We will use the popular ReLU activation function in the hidden layer.

The hidden layer has 20 nodes that were chosen after some trial and error.

We will fit the model using binary cross-entropy loss and the Adam version of stochastic gradient descent.

The definition of the network for the multi-label classification task is listed below.

You may want to adapt this model for your own multi-label classification task; therefore, we can create a function to define and return the model where the number of input and output variables is provided as arguments.

Now that we are familiar with how to define an MLP for multi-label classification, let’s explore how this model can be evaluated.

If the dataset is small, it is good practice to evaluate neural network models repeatedly on the same dataset and report the mean performance across the repeats.

This is because of the stochastic nature of the learning algorithm.

Additionally, it is good practice to use k-fold cross-validation instead of train/test splits of a dataset to get an unbiased estimate of model performance when making predictions on new data.

Again, only if there is not too much data that the process can be completed in a reasonable time.

Taking this into account, we will evaluate the MLP model on the multi-output regression task using repeated k-fold cross-validation with 10 folds and three repeats.

The MLP model will predict the probability for each class label by default.

This means it will predict three probabilities for each sample.

These can be converted to crisp class labels by rounding the values to either 0 or 1.

We can then calculate the classification accuracy for the crisp class labels.

The scores are collected and can be summarized by reporting the mean and standard deviation across all repeats and cross-validation folds.

The evaluate_model() function below takes the dataset, evaluates the model, and returns a list of evaluation scores, in this case, accuracy scores.

We can then load our dataset and evaluate the model and report the mean performance.

Tying this together, the complete example is listed below.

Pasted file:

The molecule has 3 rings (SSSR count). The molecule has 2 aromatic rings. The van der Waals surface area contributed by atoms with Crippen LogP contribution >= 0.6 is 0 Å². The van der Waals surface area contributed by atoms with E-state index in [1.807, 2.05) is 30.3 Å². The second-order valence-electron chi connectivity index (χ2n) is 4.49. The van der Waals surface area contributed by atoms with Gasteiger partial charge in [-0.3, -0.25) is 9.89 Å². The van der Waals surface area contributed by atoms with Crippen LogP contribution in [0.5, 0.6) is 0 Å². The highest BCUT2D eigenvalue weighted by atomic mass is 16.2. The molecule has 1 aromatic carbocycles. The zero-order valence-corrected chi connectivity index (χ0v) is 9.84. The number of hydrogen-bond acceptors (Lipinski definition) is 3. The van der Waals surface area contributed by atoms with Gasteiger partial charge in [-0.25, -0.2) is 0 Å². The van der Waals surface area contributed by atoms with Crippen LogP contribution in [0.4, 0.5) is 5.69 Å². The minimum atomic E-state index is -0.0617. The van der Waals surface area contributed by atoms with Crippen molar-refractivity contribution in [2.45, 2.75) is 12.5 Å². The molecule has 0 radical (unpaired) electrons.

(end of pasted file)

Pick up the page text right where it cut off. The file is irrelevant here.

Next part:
Running the example reports the classification accuracy for each fold and each repeat, to give an idea of the evaluation progress.

Note: Your results may vary given the stochastic nature of the algorithm or evaluation procedure, or differences in numerical precision.

Consider running the example a few times and compare the average outcome.

At the end, the mean and standard deviation accuracy is reported.

In this case, the model is shown to achieve an accuracy of about 81.

2 percent.

You can use this code as a template for evaluating MLP models on your own multi-label classification tasks.

The number of nodes and layers in the model can easily be adapted and tailored to the complexity of your dataset.

Once a model configuration is chosen, we can use it to fit a final model on all available data and make a prediction for new data.

The example below demonstrates this by first fitting the MLP model on the entire multi-label classification dataset, then calling the predict() function on the saved model in order to make a prediction for a new row of data.

Running the example fits the model and makes a prediction for a new row.

As expected, the prediction contains three output variables required for the multi-label classification task: the probabilities of each class label.

This section provides more resources on the topic if you are looking to go deeper.

In this tutorial, you discovered how to develop deep learning models for multi-label classification.

Specifically, you learned:Do you have any questions? Ask your questions in the comments below and I will do my best to answer.

with just a few lines of PythonDiscover how in my new Ebook: Deep Learning With PythonIt covers end-to-end projects on topics like: Multilayer Perceptrons, Convolutional Nets and Recurrent Neural Nets, and more.